It’s all in my head.

My beautiful wife, best friend, and soulmate of 43 years died from cancer on October 19th. I’m sure you’re all too familiar with the nearly unendurable sorrow and loss I’m feeling. In rare moments of sanity I realize that the pain … it’s all IN MY HEAD. I don’t have any broken bones, no organ failures, the bank isn’t foreclosing on my house, I’m living a nearly perfect life in a nearly perfect location. All this weeping isn’t going to bring her back, it doesn’t prove that I loved her, it doesn’t do anybody any good. I’m 100% certain she wouldn not want me to feel this crippling sadness. Am I out-of-line or heartless to want it all to stop ?! What I’m wondering  … is it necessary to be held down and held captive by thoughts in my brain ? Are there techniques available so I could learn to alter what’s going on between my ears. To transform and redirect this grief into something more positive ? No doubt there are drugs that could alter my outlook, but I’m not ready for that. Yet. I’d appreciate any advice or enlightenment anyone has to offer. 


  • JosephK
    JosephK Member Posts: 64
    edited November 2017 #2
    Grief Counseling

    Grief Group, it helps to be around others who know and can identify with what you are going through. It may seem crazy but believe me when they say "I am sorry for your loss" they really mean it and they will listen to you, each and every word. It helped me immensley. Mine passed in May and I'm still feeling the pain but group has helped me.

  • WatchaGonnaDo
    WatchaGonnaDo Member Posts: 8
    Dear Datura, 

    Dear Datura, 

    I'vet been thinking about you. I've been thinking about how to reply to your post. All I can say is if you want to be happy, be happy. If you want to be sad, be sad. It may be presumptuous of me, but it seems like you're feeling guilty for not being as sad as you think others expect you to be. Life is precious, as we all here know too well. Grief is a personal journey and the only thing I know for sure is you have to follow your gut.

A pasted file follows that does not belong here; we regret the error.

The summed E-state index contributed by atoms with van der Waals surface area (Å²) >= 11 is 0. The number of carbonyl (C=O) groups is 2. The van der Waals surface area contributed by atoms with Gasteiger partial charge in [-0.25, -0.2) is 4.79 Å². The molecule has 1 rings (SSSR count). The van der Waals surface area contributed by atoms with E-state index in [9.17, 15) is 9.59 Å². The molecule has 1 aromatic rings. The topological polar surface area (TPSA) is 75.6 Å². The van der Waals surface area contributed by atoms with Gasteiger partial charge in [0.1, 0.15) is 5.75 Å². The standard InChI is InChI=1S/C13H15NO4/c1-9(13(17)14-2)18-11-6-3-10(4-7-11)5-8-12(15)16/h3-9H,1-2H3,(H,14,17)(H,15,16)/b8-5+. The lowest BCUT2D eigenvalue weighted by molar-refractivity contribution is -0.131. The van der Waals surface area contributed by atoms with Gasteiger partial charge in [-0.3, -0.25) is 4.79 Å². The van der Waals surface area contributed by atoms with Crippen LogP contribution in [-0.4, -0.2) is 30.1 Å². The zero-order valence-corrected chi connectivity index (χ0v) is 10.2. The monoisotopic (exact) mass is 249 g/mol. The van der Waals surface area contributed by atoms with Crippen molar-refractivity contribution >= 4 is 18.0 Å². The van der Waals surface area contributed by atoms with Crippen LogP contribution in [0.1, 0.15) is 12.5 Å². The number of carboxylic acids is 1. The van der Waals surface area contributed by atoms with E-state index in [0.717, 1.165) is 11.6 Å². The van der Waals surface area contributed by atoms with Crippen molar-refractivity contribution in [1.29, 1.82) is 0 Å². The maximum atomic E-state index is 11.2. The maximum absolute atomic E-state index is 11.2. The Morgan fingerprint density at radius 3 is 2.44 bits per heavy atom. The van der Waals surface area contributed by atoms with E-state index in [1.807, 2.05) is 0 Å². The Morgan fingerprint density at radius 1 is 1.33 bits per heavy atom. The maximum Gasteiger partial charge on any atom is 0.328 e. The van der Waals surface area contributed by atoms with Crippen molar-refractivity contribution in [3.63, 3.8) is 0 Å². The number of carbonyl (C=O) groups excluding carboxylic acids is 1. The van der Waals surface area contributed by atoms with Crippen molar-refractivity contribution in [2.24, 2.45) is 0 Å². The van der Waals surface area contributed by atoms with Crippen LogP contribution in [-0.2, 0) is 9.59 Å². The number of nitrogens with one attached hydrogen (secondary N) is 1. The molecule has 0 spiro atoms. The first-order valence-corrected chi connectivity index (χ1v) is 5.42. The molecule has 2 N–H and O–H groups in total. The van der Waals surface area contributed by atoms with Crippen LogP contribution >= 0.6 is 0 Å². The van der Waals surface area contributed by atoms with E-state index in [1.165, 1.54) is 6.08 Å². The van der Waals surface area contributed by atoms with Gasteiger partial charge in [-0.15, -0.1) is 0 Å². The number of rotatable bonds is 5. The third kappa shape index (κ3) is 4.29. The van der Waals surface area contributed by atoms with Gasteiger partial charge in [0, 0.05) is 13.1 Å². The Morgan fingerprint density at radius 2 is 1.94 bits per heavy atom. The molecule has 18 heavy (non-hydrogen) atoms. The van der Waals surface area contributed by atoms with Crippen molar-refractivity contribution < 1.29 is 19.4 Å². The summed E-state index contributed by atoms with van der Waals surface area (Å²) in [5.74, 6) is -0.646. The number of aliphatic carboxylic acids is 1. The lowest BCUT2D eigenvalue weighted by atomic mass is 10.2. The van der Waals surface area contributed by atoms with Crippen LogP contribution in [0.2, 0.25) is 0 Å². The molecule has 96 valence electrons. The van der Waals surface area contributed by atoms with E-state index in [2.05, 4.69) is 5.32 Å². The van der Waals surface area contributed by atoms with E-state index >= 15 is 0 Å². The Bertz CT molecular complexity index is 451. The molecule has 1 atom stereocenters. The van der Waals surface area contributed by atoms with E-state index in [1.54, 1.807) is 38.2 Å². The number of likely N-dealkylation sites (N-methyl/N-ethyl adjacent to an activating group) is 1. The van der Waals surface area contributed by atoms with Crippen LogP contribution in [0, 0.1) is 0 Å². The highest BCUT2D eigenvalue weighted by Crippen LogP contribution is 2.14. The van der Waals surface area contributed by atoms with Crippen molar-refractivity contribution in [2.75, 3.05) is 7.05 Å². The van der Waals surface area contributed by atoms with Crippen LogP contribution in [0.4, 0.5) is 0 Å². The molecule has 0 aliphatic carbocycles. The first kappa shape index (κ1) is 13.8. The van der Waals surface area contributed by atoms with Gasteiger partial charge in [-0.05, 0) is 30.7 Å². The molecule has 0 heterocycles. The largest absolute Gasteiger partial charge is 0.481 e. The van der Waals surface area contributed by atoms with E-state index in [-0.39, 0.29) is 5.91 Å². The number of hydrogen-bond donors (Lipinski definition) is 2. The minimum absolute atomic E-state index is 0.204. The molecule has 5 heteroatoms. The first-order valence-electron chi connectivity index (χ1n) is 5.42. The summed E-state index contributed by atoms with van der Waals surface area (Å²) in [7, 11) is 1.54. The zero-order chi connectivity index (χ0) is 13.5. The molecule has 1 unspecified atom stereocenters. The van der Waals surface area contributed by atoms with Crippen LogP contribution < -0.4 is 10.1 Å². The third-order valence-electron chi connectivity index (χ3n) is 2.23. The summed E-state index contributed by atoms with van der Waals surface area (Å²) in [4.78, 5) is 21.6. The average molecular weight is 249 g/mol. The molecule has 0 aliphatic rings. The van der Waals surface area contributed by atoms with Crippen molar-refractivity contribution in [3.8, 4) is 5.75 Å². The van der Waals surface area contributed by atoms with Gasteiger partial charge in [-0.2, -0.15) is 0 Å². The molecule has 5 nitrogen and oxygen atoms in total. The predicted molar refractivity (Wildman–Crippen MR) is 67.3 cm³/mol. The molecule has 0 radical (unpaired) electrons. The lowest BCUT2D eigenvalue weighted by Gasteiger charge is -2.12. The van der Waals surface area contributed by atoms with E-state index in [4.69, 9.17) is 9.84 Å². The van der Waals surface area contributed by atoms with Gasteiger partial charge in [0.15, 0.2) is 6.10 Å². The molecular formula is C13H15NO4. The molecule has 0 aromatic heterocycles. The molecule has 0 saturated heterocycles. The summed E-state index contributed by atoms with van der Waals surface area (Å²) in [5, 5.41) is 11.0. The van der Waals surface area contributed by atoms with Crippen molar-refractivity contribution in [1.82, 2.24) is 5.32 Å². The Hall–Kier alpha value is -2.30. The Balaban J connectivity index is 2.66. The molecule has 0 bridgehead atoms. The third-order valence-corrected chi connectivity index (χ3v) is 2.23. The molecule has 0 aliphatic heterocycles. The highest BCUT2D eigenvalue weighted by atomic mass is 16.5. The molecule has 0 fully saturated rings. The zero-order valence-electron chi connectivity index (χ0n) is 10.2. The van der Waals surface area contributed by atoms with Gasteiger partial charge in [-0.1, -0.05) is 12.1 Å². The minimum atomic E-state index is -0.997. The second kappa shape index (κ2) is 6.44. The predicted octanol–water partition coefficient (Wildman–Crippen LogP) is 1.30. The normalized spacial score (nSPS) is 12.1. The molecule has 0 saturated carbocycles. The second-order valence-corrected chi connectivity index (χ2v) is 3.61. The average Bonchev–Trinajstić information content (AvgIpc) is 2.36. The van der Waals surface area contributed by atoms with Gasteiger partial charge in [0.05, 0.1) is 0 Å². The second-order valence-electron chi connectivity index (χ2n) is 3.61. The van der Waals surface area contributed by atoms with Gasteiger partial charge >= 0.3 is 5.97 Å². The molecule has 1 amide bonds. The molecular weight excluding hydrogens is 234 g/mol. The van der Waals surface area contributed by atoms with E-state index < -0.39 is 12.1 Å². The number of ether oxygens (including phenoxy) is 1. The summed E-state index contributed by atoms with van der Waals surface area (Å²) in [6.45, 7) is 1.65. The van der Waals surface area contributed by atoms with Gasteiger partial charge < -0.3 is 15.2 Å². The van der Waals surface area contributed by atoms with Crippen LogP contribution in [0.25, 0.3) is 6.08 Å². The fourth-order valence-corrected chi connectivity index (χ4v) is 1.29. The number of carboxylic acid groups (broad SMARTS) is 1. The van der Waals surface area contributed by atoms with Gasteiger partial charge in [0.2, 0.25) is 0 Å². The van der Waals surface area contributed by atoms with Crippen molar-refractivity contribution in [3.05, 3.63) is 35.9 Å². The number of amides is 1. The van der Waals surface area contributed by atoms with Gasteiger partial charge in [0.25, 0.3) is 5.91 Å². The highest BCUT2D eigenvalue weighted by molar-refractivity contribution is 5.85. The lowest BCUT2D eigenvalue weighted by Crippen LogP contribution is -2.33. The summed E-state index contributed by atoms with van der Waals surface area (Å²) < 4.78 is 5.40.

It reminds me of a beach day I experienced about a month before my husband was diagnosed. At the Atlantic Ocean, with heavy waves, I flopped around in the ocean waves, letting them carry me around without resisting. I knew the ocean was powerful enough to drown me, but I surrendered to the waves and felt an incredible sense of peace and contentment. I think about that day often since my husband passed. It's how I'm experiencing my grief over his loss. It just feels right to go with the flow. I couldn't care less what others think of my grief experience. I just feel what I feel, good or bad, and let the grief flop me around like the ocean. I can't imagine there's any other way to do this.

    So yes, it is okay to be happy, in my humble opinion. 

    Take  care and enjoy your life! We know all too well how quickly it can end. 

  • Datura
    Datura Member Posts: 4
    edited December 2017 #4
    Still here, and it's still

    Still here, and it's still all in my head. 20 days ago when I submitted the post I was silly enough to imagine that I could out-run and out-smart this greif with some simple mental excersises. So far, that hasn't been the case. There's been no "magic bullet" (bad choice of words? : ), but I'm learning-the-ropes. I'm learning what "triggers" to avoid. I'm learning to experience my sorrow in manageable doses instead of all at once. I'm learning about effecive distractions and "band-aids". Hiking works well. Writing works well. Alcohol works well (in moderation). Joseph ... I do talk and write to people about my feelings, but I've resisted formal counseling. I've never felt comfortable in group settings. I'm pleased to hear that you find it bebeficial. Whatever works, right ?!  WatchaGonnaDo ... I DO want to be happy and at this point I no longer care at all what others expect of me. I'd take guilt over sorrow ANY day. Going-with-the-flow seems frightening. It seems rather open ended for a person like me who has always been goal oriented. Guess I need to learn some new tricks. 

    I've come across a book that some might find helpful ... THE OTHER SIDE OF SADNESS by George Bonanno. Also .... I was sent a poem that really says it all:

    I had my own notion of grief.

    I thought it was the sad time 

    That followed the death of

    Someone you love.

    And you had to push through it

    To get to the other side.

    But I am learning there is no other side.

    There is no pushing through.

    But rather,

    There is Absorption.



    And grief is not something you complete,

    But rather, you endure.

    Grief is not a task to finish 

    And move on,

    But an element of yourself -

    An alteration of your being.

    A new way of seeing.

    A new definition of self.



  • HopeButterfly
    HopeButterfly Member Posts: 5
    The poem

    The poem is so true.  You will never stop missing that person.  You just absorb and keep them in your heart.  I am currently grieving the loss of my dad and it is very hard.